Lassi Noponen: Clean technology spreading from industry to households
Nevertheless, the current cleantech boom has its roots to a large extent in the last millennium. It is customary to describe the development of environmental technology at the end of the millennium as occurring in two waves. The first wave is regarded as having started at the end of the 1960s, and the general rise of environmental awareness in society was linked with it. The psychological impetus for growth came from the academic world, but what was behind the growth on the corporate level was only the increasing stringency affecting environmental norms. Technology was ‘end-of-pipe’: industry saw environmental investments only as an irritating expense, and the object was to avoid it.
The rise of the second wave was influenced by many factors during the 1980s. The times were affected by the growth in global environmental concerns which obtained their impulse from the great environmental disasters of the 1980s: Bhobal, Exxon Valdez and Chernobyl. The political commitment of states to the promotion of environmental matters increased as a result of the UN environmental conferences. Via the growth in environmental awareness, the demand for environmentally friendly consumer products clearly increased with the outset of the 1990s.
These days, all social and business sectors are committed to the promotion of clean technology, and enterprises regard environmental performance as the source of competitive advantage – even if the significance of norms and subsidies as engines for growth still cannot be denied. The competitive edge linked with clean technology has traditionally been based on, for example, the improvements in efficiency achieved by new technology, operational savings and risk management, new or improved products, a responsible image and a more open dialogue with interest groups. Currently, the situation has nevertheless changed in the sense that, with the rise in prices for energy and materials, environmentally friendly technology is at this point more usually a genuinely cost-effective solution. This has what has occurred with respect to, for example, the large wind and solar energy parks which in the United States, for instance, have achieved parity in many areas with traditional production modes, without subsidies.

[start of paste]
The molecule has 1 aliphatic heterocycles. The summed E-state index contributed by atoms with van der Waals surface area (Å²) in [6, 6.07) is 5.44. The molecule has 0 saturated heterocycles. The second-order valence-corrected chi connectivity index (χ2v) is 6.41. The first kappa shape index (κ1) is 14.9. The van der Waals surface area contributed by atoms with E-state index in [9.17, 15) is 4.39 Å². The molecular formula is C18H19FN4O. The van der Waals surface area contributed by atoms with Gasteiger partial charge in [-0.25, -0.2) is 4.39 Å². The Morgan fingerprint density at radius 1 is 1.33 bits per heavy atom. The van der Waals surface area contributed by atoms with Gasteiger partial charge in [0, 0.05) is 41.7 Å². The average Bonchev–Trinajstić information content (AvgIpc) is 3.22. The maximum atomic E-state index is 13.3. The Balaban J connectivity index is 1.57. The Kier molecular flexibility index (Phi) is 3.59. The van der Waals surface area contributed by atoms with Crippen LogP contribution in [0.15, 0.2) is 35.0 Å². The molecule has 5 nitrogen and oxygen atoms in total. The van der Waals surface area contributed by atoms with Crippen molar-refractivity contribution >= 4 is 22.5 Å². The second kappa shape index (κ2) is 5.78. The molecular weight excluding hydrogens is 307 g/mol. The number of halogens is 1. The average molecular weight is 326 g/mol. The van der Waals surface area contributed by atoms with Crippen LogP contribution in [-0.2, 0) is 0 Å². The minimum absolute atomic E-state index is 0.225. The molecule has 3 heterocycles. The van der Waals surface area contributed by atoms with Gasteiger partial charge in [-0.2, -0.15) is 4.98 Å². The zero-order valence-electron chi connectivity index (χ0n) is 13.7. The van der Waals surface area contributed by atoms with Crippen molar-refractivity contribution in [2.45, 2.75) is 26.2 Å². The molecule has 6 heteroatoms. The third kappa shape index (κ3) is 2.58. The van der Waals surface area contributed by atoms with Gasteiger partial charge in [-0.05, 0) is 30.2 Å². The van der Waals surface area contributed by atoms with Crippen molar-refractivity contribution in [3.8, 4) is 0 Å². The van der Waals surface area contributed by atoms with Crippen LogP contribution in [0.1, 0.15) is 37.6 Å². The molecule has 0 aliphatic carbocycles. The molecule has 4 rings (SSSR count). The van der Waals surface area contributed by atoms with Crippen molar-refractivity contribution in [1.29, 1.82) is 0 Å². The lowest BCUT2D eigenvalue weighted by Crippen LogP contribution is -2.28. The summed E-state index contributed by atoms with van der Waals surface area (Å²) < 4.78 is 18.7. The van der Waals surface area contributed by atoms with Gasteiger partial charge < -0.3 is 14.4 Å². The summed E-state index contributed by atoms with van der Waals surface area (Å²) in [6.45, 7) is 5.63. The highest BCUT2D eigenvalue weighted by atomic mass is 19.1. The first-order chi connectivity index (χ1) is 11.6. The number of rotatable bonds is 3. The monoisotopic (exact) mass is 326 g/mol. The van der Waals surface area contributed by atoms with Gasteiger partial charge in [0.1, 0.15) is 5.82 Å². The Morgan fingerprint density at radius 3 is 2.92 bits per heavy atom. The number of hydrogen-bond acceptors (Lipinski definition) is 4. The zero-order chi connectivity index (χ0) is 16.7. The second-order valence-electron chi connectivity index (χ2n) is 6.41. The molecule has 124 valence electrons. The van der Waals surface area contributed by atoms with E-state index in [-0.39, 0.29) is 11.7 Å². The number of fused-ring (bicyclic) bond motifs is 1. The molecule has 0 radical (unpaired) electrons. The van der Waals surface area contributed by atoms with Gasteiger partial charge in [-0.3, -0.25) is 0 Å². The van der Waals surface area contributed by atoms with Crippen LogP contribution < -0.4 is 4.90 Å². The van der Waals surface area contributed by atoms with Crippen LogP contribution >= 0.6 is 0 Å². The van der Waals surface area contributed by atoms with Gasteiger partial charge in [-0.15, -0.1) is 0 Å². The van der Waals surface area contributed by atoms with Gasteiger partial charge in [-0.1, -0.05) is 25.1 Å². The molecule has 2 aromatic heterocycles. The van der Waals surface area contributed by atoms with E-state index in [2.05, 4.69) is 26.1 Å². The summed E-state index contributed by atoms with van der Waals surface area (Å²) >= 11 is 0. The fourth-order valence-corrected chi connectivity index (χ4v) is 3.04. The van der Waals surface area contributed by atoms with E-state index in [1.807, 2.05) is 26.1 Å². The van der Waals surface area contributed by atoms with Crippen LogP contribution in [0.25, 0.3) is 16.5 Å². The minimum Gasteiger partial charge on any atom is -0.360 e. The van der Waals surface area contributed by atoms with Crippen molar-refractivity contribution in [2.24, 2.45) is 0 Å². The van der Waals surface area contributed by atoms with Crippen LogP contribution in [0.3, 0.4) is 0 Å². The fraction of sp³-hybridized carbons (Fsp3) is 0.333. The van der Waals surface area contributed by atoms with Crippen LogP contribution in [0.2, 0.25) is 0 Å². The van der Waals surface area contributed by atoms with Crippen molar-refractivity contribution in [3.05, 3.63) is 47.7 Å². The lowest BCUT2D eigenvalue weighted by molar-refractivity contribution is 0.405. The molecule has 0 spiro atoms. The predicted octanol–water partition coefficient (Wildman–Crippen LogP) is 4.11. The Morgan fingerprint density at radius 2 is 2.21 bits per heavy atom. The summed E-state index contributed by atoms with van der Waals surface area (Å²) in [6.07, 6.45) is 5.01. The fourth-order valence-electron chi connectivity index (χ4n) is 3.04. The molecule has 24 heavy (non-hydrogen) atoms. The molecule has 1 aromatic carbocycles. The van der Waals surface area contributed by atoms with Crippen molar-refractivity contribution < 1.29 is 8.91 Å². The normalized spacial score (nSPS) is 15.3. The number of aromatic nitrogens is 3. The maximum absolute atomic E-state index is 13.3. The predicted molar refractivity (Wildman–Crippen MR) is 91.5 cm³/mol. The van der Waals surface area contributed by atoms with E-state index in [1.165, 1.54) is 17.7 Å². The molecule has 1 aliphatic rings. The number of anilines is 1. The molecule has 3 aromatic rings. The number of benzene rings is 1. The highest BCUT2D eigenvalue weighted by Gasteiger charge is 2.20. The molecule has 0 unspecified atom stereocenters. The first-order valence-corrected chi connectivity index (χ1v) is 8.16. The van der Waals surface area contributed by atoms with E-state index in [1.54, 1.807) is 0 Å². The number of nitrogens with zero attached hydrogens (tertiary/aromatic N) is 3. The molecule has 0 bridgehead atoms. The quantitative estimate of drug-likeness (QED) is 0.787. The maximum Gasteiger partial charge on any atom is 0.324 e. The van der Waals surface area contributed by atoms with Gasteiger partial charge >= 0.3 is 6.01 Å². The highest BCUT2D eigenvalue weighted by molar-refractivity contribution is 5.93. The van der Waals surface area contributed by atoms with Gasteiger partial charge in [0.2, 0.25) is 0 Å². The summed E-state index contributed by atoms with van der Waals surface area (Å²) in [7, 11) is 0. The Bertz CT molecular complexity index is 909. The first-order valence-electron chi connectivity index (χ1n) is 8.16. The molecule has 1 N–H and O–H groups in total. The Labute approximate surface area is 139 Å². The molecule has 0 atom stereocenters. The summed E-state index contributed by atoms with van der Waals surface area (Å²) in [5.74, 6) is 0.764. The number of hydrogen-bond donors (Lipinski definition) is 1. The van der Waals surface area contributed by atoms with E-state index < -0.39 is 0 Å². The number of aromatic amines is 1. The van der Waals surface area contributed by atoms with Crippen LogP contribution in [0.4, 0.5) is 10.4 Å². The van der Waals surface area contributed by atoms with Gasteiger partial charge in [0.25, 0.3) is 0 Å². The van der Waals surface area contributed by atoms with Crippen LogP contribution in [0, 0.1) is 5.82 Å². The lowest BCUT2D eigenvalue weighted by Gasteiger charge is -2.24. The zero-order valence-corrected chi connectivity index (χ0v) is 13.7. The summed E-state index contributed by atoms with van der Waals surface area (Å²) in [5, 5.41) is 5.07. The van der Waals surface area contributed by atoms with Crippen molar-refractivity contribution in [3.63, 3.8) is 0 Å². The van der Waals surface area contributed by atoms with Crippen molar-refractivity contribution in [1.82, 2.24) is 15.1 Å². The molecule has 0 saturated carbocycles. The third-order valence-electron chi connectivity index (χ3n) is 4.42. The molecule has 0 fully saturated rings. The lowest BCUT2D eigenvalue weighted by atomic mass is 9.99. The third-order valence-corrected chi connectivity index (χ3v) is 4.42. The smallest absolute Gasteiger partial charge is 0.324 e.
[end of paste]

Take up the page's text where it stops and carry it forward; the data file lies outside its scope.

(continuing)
During the cleantech boom of the 2000s, the object of investor interest has fluctuated in an intriguing manner. One could say somewhat pointedly that in the beginning the emphasis was on renewable energy production technologies, especially wind power and solar energy. Energy production technologies are capital-intensive and, for example, with the wind power industry having been increased into a huge sector, the leading companies in the field are seeking a competitive edge from operational efficiency and economies of scale. The production of these companies has indeed concentrated on economical manufacturing-cost countries, and the margins of business operations have narrowed to the level of bulk products.
The strong emergence of energy efficiency technologies has commenced in the 2000s. These technologies are frequently less capital-intensive than energy production technologies, and their impact can be significant. In industry and real estate, it is possible to achieve considerable cost savings with relatively small energy efficiency investments. Examples include frequency converters, automation, heat pumps and LED lighting. The more comprehensive utilisation of these technologies is reducing the need for basic power, but the repayment periods are considerably shorter than in energy production. A recent trend is in the activation of financing operators in energy efficiency and in decentralised energy production. With the new business models, in which the customer is not personally required to make the initial investment required, it is possible to accelerate the deployment of their own sensible resource-effective solutions. An example of this is the American company, SolarCity.
During this decade, 'cleanweb' technologies have come into the picture, in which – by means of internet-, software- and sensory-based technologies – significant efficiency improvements are being achieved in both industry and consumer markets. Examples of these include the technologies linked with the measurement and optimisation of energy consumption. In recent years, the sharing economy has also risen as an object of interest amongst investors and entrepreneurs. Airbnb represents a case of a community service that has strongly shaped the field as a whole.
The history of business operations connected with clean technology is a few decades in duration, and during that period it has become a significant global business. During this millennium, huge growth in investment interest has first been experienced in investment, followed by the retreat of many capital investors. The trends supporting growth in clean technology are literally questions of life and death, and their import is growing continuously. Clean technology still contains enormous business potential for companies developing technology and business concepts.
As a result of Cleanweb, information technology applications have risen at the hub of clean technology, so that clean technology is approaching, in an interesting manner, the world of the internet and other more traditional high-tech solutions. Also, those who have succeeded in the sharing and circular economies – such as the above-mentioned Airbnb and Finnish Swap.com – represent, from the perspective of Cleantech Invest, the most interesting new clean technologies. When resources and goods are shared or used for a longer period, natural resources are considerably saved. When we are capable of doing more while using fewer natural resources, we can achieve economic growth without it directly meaning the greater use of natural resources.
Chairman of the Board
Cleantech Invest Oyj